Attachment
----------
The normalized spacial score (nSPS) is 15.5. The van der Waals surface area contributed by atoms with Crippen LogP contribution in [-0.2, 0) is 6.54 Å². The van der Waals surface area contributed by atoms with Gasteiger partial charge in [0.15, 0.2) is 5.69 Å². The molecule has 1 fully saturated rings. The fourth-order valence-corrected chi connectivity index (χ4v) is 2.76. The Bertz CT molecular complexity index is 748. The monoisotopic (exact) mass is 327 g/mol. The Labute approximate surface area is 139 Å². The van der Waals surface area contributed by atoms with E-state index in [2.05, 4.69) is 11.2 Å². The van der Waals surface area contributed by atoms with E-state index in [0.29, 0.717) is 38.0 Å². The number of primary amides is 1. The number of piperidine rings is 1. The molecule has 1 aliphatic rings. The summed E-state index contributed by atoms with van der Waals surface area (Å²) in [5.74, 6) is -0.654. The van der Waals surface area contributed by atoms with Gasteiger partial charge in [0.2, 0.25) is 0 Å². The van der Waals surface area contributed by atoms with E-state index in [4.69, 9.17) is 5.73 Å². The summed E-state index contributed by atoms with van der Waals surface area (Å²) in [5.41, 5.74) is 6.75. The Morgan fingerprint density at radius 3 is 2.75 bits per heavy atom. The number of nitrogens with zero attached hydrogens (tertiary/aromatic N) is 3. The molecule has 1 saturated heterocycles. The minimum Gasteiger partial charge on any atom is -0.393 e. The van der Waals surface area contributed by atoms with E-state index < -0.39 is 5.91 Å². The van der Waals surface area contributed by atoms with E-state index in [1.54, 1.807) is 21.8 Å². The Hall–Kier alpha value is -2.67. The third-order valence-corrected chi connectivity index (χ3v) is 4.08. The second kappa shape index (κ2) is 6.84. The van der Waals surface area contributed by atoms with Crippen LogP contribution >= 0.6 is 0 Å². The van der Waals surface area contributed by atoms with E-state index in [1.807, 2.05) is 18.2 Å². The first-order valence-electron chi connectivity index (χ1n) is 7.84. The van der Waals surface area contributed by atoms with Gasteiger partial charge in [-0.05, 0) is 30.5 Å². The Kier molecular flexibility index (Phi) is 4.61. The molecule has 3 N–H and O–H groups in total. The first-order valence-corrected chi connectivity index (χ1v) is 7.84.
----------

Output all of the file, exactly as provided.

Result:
The normalized spacial score (nSPS) is 15.5. The van der Waals surface area contributed by atoms with Crippen LogP contribution in [-0.2, 0) is 6.54 Å². The van der Waals surface area contributed by atoms with Gasteiger partial charge in [0.15, 0.2) is 5.69 Å². The molecule has 1 fully saturated rings. The fourth-order valence-corrected chi connectivity index (χ4v) is 2.76. The Bertz CT molecular complexity index is 748. The monoisotopic (exact) mass is 327 g/mol. The Labute approximate surface area is 139 Å². The van der Waals surface area contributed by atoms with E-state index in [2.05, 4.69) is 11.2 Å². The van der Waals surface area contributed by atoms with E-state index in [0.29, 0.717) is 38.0 Å². The number of primary amides is 1. The number of piperidine rings is 1. The molecule has 1 aliphatic rings. The summed E-state index contributed by atoms with van der Waals surface area (Å²) in [5.74, 6) is -0.654. The van der Waals surface area contributed by atoms with Gasteiger partial charge in [0.2, 0.25) is 0 Å². The van der Waals surface area contributed by atoms with E-state index in [4.69, 9.17) is 5.73 Å². The summed E-state index contributed by atoms with van der Waals surface area (Å²) in [5.41, 5.74) is 6.75. The Morgan fingerprint density at radius 3 is 2.75 bits per heavy atom. The number of nitrogens with zero attached hydrogens (tertiary/aromatic N) is 3. The molecule has 1 saturated heterocycles. The minimum Gasteiger partial charge on any atom is -0.393 e. The van der Waals surface area contributed by atoms with E-state index < -0.39 is 5.91 Å². The van der Waals surface area contributed by atoms with E-state index in [1.54, 1.807) is 21.8 Å². The Hall–Kier alpha value is -2.67. The third-order valence-corrected chi connectivity index (χ3v) is 4.08. The second kappa shape index (κ2) is 6.84. The van der Waals surface area contributed by atoms with Crippen LogP contribution >= 0.6 is 0 Å². The van der Waals surface area contributed by atoms with E-state index in [1.807, 2.05) is 18.2 Å². The first-order valence-electron chi connectivity index (χ1n) is 7.84. The van der Waals surface area contributed by atoms with Gasteiger partial charge in [-0.05, 0) is 30.5 Å². The Kier molecular flexibility index (Phi) is 4.61. The molecule has 3 N–H and O–H groups in total. The first-order valence-corrected chi connectivity index (χ1v) is 7.84.